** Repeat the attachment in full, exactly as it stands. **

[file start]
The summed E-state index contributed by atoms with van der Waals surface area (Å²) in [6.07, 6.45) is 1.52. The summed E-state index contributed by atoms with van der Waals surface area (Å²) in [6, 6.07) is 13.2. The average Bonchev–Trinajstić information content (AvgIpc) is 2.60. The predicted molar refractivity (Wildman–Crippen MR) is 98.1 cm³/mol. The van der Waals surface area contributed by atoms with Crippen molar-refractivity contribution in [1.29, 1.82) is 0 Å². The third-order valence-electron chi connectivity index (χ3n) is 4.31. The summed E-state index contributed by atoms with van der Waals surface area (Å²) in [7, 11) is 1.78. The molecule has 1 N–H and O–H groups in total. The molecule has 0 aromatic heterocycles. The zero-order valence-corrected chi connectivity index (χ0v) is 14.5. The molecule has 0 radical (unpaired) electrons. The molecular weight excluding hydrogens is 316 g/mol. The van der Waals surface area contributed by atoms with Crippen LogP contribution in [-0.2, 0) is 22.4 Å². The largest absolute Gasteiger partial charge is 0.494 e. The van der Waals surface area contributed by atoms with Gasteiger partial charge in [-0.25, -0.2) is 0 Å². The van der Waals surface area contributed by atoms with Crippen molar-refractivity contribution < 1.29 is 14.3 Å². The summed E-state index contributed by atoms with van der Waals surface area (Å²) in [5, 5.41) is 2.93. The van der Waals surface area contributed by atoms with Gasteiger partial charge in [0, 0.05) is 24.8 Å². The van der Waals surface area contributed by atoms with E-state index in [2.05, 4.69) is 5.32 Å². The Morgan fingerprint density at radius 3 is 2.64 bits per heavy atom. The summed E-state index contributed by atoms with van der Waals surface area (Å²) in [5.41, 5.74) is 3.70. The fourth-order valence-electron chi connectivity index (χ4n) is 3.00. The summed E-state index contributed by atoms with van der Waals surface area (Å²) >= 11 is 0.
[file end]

The summed E-state index contributed by atoms with van der Waals surface area (Å²) in [6.07, 6.45) is 1.52. The summed E-state index contributed by atoms with van der Waals surface area (Å²) in [6, 6.07) is 13.2. The average Bonchev–Trinajstić information content (AvgIpc) is 2.60. The predicted molar refractivity (Wildman–Crippen MR) is 98.1 cm³/mol. The van der Waals surface area contributed by atoms with Crippen molar-refractivity contribution in [1.29, 1.82) is 0 Å². The third-order valence-electron chi connectivity index (χ3n) is 4.31. The summed E-state index contributed by atoms with van der Waals surface area (Å²) in [7, 11) is 1.78. The molecule has 1 N–H and O–H groups in total. The molecule has 0 aromatic heterocycles. The zero-order valence-corrected chi connectivity index (χ0v) is 14.5. The molecule has 0 radical (unpaired) electrons. The molecular weight excluding hydrogens is 316 g/mol. The van der Waals surface area contributed by atoms with Crippen LogP contribution in [-0.2, 0) is 22.4 Å². The largest absolute Gasteiger partial charge is 0.494 e. The van der Waals surface area contributed by atoms with Gasteiger partial charge in [-0.25, -0.2) is 0 Å². The van der Waals surface area contributed by atoms with Crippen molar-refractivity contribution < 1.29 is 14.3 Å². The summed E-state index contributed by atoms with van der Waals surface area (Å²) in [5, 5.41) is 2.93. The van der Waals surface area contributed by atoms with Gasteiger partial charge in [0, 0.05) is 24.8 Å². The van der Waals surface area contributed by atoms with E-state index in [2.05, 4.69) is 5.32 Å². The Morgan fingerprint density at radius 3 is 2.64 bits per heavy atom. The summed E-state index contributed by atoms with van der Waals surface area (Å²) in [5.41, 5.74) is 3.70. The fourth-order valence-electron chi connectivity index (χ4n) is 3.00. The summed E-state index contributed by atoms with van der Waals surface area (Å²) >= 11 is 0.